The best kind of barn fire is one that is prevented — but sadly that isn’t always happening.
In Ontario, farms are exempt from mandatory fire inspections in the provincial Fire Code.
“As it stands right now, mandatory fire inspections of farms are linked to land occupancy and not property, a panel told delegates attending the Ontario Mutual Insurance Association annual general meeting in Toronto…” reported Canadian Underwriter.
“That restricts the ability of officials to inspect barns for potential fire hazards.”
The regulations of Ontario’s Fire Protection and Privacy Act state: “A farm building with an occupant load of not more than one person per 40 [square metres] of floor area during normal use and other premises on a farm used for farming purposes are exempt from the requirements of this code.”
Ontario is one of only a few provinces in Canada that have this exemption. Unless fire inspectors receive a complaint or a request to inspect, they cannot go in. And even if that request comes through, the Ontario Fire Code limits what inspectors can actually do.
According to Canadian Underwriter, the frequency of barn fires in Ontario has decreased slowly over the past decade (from more than 180 in 2008 to just over 140 in 2017), but the severity of the losses has increased per incident.
In 2008, 184 barn fires resulted in a collective loss of $30.3 million (or about $163,000 per fire). In 2014, 150 fire incidents led to a $28.4 million loss, or about $190,000 per fire.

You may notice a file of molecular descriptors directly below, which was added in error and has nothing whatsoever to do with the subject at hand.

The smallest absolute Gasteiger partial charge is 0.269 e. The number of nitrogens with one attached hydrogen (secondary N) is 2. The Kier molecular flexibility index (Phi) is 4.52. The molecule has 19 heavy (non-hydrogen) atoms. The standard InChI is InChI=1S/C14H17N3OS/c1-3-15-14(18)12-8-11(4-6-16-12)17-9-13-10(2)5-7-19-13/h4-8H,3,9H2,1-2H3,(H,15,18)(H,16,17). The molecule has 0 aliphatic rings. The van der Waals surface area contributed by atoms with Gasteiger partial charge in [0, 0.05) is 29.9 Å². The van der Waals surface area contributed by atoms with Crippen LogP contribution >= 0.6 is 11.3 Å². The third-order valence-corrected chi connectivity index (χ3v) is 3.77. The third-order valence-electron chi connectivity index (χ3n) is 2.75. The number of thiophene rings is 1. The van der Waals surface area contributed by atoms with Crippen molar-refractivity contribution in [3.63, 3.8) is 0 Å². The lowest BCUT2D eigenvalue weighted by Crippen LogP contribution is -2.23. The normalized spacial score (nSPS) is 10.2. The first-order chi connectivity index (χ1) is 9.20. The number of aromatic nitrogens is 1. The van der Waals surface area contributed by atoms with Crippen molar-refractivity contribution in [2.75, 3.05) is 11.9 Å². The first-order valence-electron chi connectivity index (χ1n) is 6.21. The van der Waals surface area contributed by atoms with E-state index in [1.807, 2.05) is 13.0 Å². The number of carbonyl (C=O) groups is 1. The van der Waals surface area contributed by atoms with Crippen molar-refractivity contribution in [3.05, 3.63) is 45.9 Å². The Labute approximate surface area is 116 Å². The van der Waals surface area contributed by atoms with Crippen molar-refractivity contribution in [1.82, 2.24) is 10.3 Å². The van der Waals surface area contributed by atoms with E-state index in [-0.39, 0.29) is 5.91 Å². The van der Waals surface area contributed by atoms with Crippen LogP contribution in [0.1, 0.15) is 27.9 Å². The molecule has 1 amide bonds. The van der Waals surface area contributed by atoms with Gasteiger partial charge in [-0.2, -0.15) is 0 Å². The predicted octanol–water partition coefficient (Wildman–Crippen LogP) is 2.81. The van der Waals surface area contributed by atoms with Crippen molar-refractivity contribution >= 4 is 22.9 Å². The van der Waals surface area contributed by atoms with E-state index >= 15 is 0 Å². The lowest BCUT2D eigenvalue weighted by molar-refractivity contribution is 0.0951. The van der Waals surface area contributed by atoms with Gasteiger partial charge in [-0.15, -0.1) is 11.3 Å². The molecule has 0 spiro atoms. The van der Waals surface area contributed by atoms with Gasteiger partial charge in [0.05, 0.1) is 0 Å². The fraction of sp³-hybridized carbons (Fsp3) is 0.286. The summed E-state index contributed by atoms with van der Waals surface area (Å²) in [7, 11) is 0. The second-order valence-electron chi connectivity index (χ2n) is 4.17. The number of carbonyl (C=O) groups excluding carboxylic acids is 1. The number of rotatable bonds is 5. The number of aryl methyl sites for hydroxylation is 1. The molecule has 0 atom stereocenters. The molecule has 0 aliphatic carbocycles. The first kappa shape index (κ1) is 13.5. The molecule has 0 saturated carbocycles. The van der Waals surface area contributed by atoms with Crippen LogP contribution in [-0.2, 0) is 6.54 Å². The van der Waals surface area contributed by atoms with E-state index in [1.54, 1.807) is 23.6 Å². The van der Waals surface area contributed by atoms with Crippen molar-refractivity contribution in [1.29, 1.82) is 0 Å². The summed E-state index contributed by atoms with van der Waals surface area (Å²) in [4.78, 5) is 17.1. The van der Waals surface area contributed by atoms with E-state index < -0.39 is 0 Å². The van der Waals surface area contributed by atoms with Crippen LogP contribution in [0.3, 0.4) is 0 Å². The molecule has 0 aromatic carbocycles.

The 2013-to-2017 period saw:
· Over 750 barn fires, many of the barns containing animals/livestock.
· 39 reported injuries to humans.
· Almost $180 million in loss.
· These stats do not include field fires, agricultural equipment/vehicle fires, or no loss outdoor fires.
“The losses are more severe because the increased cost of building materials such as wood and metal,” wrote Canadian Underwriter.
“Plus, the value of livestock has increased, partly because more animals can be housed in contemporary barns.”
The building code for Ontario farms has not been updated since 1995, but farms and barns have become increasingly larger, including more storage for heavy farm machinery, equipment, and electronics.
The Ontario Ministry of Agricultural, Food and Rural Affairs (OMAFRA) says that 40% of barn fire losses result from faulty electrical wiring.
Ontario farms are also not required to have fire-rated doors, which is also a safety risk.
The Ontario Fire & Life Safety Educators (OFLSE) has a page on its website about barn fire safety and resources to help improve it: http://oflse.com/barnfiresafety/.
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